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Richard Cohen

The Commish of Homeland Insecurity

By Richard Cohen
Thursday, December 9, 2004; Page A33

On the night of Nov. 28, 2001, crack homicide detectives fanned out all over New York City, one of them even going as far as New Jersey. In all, five detectives from the Manhattan South Homicide Task Force went to the homes of various suspects, fingerprinted some of them, interrogated all of them and told a few that they would have to take lie detector tests. The horrific crime? The police commissioner's friend was missing some items.

The commish at the time was Bernard B. Kerik, who just the other day was nominated by George W. Bush to be the next head of the vast Department of Homeland Security. The crime victim was Judith Regan, a publisher at HarperCollins, whose imprint, Regan Books, was publishing Kerik's autobiography, "The Lost Son." It tells the Cagneyesque tale of a kid who, though his alcoholic mother died a prostitute, nevertheless managed to become a cop, a corrections official, a bodyguard for the mayor and, in due course, police commissioner of the city of New York. The Manhattan South homicide cops were working for Kerik.

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Regan's items apparently went AWOL from a studio at Fox News Channel, where she also worked. They included a cell phone, a necklace and a credit card. All the items were later accounted for. The necklace was found at the bottom of her handbag. The credit card had been left behind at a drugstore. As for the phone, it was later found in a trash basket -- and it is my guess that it was the real reason for such measured panic. You never know what numbers might be in a cell phone.

Right up front I should state that Kerik has always maintained that he had nothing to do with making homicide cops lost-and-found monitors. It's possible. Sometimes you don't have to order subordinates to do something. They just do it to please the boss. This was the case with Henry II of England. He uttered his famous lament about Thomas Becket, who was subsequently dispatched to sainthood by some overly zealous knights. We all know such things can happen.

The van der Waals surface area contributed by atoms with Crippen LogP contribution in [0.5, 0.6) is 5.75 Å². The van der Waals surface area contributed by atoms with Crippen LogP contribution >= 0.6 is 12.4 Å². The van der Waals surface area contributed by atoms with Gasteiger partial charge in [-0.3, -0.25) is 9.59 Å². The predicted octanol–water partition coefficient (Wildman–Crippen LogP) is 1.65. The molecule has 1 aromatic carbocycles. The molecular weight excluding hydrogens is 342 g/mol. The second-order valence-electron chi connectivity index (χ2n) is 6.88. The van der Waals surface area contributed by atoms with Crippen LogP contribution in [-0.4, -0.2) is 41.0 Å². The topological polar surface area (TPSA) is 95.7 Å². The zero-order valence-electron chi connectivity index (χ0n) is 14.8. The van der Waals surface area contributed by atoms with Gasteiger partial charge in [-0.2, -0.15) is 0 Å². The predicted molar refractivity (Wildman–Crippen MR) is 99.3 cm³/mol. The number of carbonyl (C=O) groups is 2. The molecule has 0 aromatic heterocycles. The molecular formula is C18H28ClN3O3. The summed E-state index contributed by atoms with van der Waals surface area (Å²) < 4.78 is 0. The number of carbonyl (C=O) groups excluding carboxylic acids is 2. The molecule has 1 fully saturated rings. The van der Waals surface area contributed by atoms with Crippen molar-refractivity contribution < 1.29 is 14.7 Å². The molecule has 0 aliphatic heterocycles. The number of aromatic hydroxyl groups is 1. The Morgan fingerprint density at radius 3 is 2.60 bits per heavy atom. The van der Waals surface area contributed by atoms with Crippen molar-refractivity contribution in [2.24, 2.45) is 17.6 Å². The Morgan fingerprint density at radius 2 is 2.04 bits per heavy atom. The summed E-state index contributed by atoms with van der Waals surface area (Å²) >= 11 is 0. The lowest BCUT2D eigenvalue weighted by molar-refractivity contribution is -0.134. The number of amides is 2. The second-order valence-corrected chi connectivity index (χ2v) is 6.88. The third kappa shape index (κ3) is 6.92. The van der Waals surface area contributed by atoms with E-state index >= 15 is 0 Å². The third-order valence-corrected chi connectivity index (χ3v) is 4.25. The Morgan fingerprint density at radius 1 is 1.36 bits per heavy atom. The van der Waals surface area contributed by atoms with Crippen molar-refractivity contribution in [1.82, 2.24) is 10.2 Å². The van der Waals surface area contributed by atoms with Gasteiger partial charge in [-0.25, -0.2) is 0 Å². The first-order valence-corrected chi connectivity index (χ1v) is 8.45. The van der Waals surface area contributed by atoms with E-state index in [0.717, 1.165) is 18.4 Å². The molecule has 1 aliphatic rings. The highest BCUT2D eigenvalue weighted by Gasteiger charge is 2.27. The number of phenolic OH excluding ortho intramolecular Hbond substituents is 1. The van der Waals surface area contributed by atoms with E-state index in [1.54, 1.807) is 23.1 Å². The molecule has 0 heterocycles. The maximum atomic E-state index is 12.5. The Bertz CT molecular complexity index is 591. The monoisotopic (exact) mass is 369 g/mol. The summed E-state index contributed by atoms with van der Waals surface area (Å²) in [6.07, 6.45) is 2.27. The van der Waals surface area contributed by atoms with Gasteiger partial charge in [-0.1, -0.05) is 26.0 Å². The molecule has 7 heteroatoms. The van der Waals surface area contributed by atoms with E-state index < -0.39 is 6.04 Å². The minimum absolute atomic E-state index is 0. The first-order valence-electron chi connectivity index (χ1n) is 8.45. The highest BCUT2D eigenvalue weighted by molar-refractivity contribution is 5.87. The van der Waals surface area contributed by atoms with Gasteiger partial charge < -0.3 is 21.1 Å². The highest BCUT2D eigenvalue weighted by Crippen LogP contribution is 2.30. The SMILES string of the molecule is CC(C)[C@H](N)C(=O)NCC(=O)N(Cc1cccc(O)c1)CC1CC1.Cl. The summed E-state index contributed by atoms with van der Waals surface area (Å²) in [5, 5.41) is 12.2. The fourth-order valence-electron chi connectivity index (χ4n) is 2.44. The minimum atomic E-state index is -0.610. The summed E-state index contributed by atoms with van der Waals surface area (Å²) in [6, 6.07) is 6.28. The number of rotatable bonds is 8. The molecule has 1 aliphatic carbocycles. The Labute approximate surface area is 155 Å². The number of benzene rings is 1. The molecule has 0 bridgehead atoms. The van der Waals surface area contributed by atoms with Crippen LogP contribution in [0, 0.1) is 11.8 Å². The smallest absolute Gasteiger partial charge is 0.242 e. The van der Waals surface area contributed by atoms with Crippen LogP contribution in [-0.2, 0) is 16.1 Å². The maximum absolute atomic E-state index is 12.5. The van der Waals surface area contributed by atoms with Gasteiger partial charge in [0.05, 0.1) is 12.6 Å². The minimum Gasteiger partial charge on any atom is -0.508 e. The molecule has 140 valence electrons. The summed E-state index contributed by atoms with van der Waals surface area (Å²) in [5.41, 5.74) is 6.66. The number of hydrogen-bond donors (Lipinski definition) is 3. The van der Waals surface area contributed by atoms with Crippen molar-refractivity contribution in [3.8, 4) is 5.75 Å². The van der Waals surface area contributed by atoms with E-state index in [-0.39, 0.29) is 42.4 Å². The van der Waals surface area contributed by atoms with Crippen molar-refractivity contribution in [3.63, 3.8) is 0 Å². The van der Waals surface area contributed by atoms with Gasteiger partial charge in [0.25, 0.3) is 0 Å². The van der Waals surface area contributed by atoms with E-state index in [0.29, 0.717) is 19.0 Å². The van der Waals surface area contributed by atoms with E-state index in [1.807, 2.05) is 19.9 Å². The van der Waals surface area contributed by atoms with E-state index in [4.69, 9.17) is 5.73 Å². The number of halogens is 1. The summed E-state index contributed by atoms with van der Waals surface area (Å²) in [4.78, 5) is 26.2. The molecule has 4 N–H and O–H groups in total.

For some reason, the Fox employees initially had a different take. They accused Kerik of abusing his authority and hired a lawyer, Robert M. Simels, who notified the city that he was about to sue. In the end he did not, because the employees dropped the matter. Nonetheless, in an interview with me, Simels had this to say about Kerik: "He abused his authority."

Maybe so. And if that's the case, we are beginning to see something of a pattern. Back in the 1980s, Kerik was working as chief of investigations for a hospital complex in Saudi Arabia, where he allegedly abused his authority to delve into the private lives of women with whom his boss was romantically involved. This saga, reported in The Post this week, is once again only an allegation (although from several people) -- and a dated one at that. But another has surfaced -- this one reported by Newsday. It says that Kerik "blocked the promotion of a qualified jail supervisor" because the man had reprimanded a female corrections officer Kerik had dated.

Is there anything here? I don't know. But I do know that as homeland security czar, Kerik will have plenty of police authority -- everything from border and transportation security to the Coast Guard and the Secret Service. This is a position with enormous power, and one where we really don't want a person who is tone-deaf to civil liberties and who is apt to send his guys out into the night on armed errands for his pals. What is needed, actually, is a top-notch administrator, a guy with a spreadsheet who can manage this huge and unwieldy department. President Bush, though, has chosen Kerik.

So be it. But the Senate should not go so gaga over Kerik's cinematic life story that it overlooks these troubling incidents. It could be that they all can be explained -- that in a long career of stepping on toes, Kerik has made some enemies, and the right type at that. But it could also be that Kerik cuts too many corners, that he has a certain understandable infatuation with his own image and a tendency to bully. Whatever the case, until these questions are answered, the proposed head of homeland security is making me, for one, feel anything but secure.


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